Every new year it’s the same story. “This year will be different” you say, “I’m going to stick to it this year!”. Although every year most people’s new year resolutions are no longer in place by March, if they actually make it past the end of January. The challenge for all people is that we are fundamentally creatures of habit, most of us live and exist in set routines and patterns of behaviour. We do this because it is comfortable, it’s familiar and we know where we are and what we are doing. Often any changes to these routines throw us into complete chaos and can impact every area of our lives. Our inability to make adaptations to our routines is often masked behind claims of “I don’t have the time,” or “I’m too busy at work/with family/at home etc…” Scratch the surface a little and you’ll find that the inability to make behavioural change is fundamentally motivated to our desire to be ‘comfortable’ and stay safely within our familiar environments and routines.
Stepping outside that comfortable box is not just difficult, it’s downright scary. We fundamentally fear failure. Culturally we are continually told that failure is a negative. To fail at something is to show that we are inadequate. That we are not perfect. To fail at something puts our fragile ego and perceptions of social image at risk. We are no longer that successful, capable individual, we have been exposed as being fallible. What we misunderstand in this is that in terms of experiential learning failure does not exist. If we engage in a course of action, it will produce a result - this is the basic and immutable law of cause and effect. We need to recognise that every effect positive, it provides a fundamental base for further development. It indicates that we are indeed on the right track, reinforcing that we are undertaking the correct actions. Conversely it may provide indication that this specific means is not entirely correct to elicit the effect we first desired. In this we are gifted valuable feedback indicating what we need to change and where we need to adjust.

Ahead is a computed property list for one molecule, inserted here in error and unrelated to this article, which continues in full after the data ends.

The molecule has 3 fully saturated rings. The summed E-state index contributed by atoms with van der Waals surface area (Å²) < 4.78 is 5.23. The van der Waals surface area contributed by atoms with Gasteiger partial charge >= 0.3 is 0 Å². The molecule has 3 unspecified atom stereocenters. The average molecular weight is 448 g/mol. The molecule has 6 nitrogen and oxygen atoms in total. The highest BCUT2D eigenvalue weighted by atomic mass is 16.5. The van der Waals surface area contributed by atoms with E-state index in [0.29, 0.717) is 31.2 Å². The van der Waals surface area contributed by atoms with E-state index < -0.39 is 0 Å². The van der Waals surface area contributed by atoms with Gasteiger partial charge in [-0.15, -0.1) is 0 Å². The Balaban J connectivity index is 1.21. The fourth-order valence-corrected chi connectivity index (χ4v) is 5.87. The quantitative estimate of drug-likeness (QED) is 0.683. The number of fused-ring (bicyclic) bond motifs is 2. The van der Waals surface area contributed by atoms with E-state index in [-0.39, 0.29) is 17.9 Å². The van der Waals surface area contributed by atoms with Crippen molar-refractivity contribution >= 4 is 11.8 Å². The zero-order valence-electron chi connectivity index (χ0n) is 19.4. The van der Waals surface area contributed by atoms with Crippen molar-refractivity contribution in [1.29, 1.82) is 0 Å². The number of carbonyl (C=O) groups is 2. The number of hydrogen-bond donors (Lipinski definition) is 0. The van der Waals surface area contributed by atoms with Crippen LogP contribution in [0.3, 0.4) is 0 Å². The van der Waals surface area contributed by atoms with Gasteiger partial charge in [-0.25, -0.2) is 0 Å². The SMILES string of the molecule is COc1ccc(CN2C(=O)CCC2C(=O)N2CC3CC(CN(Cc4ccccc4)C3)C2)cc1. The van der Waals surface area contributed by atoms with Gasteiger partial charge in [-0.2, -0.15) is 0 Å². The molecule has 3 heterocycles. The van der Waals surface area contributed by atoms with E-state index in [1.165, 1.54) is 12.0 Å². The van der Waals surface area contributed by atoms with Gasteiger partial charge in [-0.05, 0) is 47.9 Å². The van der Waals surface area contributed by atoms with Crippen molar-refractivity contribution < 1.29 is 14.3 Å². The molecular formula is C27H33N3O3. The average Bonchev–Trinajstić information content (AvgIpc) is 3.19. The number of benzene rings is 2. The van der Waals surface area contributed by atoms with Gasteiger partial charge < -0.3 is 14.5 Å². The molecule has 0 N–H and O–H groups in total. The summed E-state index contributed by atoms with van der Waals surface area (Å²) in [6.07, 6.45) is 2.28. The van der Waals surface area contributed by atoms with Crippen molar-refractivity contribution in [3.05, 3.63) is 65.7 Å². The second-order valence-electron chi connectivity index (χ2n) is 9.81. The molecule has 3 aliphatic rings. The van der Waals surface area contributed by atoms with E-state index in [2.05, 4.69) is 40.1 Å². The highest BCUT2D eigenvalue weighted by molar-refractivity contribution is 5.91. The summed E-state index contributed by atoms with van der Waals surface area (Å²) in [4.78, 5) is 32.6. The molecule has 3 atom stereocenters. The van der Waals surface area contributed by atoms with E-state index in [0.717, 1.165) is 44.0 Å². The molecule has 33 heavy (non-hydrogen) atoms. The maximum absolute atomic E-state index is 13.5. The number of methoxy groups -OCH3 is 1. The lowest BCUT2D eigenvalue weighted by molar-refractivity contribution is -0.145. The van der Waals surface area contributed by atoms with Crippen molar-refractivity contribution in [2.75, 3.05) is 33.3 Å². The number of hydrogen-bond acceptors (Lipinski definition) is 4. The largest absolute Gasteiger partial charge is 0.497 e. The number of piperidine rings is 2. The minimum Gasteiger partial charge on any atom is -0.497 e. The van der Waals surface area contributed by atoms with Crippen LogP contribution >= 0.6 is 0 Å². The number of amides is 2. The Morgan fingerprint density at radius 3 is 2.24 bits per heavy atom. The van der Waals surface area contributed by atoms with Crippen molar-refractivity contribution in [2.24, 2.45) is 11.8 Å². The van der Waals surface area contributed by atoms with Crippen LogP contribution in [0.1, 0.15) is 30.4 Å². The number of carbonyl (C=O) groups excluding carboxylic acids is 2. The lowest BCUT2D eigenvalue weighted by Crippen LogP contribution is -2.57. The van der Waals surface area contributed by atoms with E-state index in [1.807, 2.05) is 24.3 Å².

Too often we start a new course of action. We initially commit to the course and we gain positive feedback. However nature is not all plain sailing and pretty soon we encounter a test to his new pattern of behaviour, something doesn’t go our way.
The predominant result to this is to dismiss the new behaviours as being wrong. We convince ourselves that they don’t fit our routine and the outcome we wanted wasn’t really that valuable to us in the first place. However, In reality what we need is a complete perceptual shift. We need to dismiss the desire to be comfortable and recognise that all change is an active and continual process. In any endeavour there will be periods of success and periods of challenge. The periods of success allow us to consolidate and strengthen, the periods of challenge allow us to learn, evolve and grow. Perfection is in the realisation that all things are correct and all experiences provide us this opportunity to grow and develop. Wanting to win, but not being afraid to lose, is the mantra of the successful.
So this new year, don’t make a pointless resolution. Go out and fail. Fail and learn. Fail and evolve. Fail and develop. Challenge yourself to live uncomfortable and embrace the lesson from experience you have!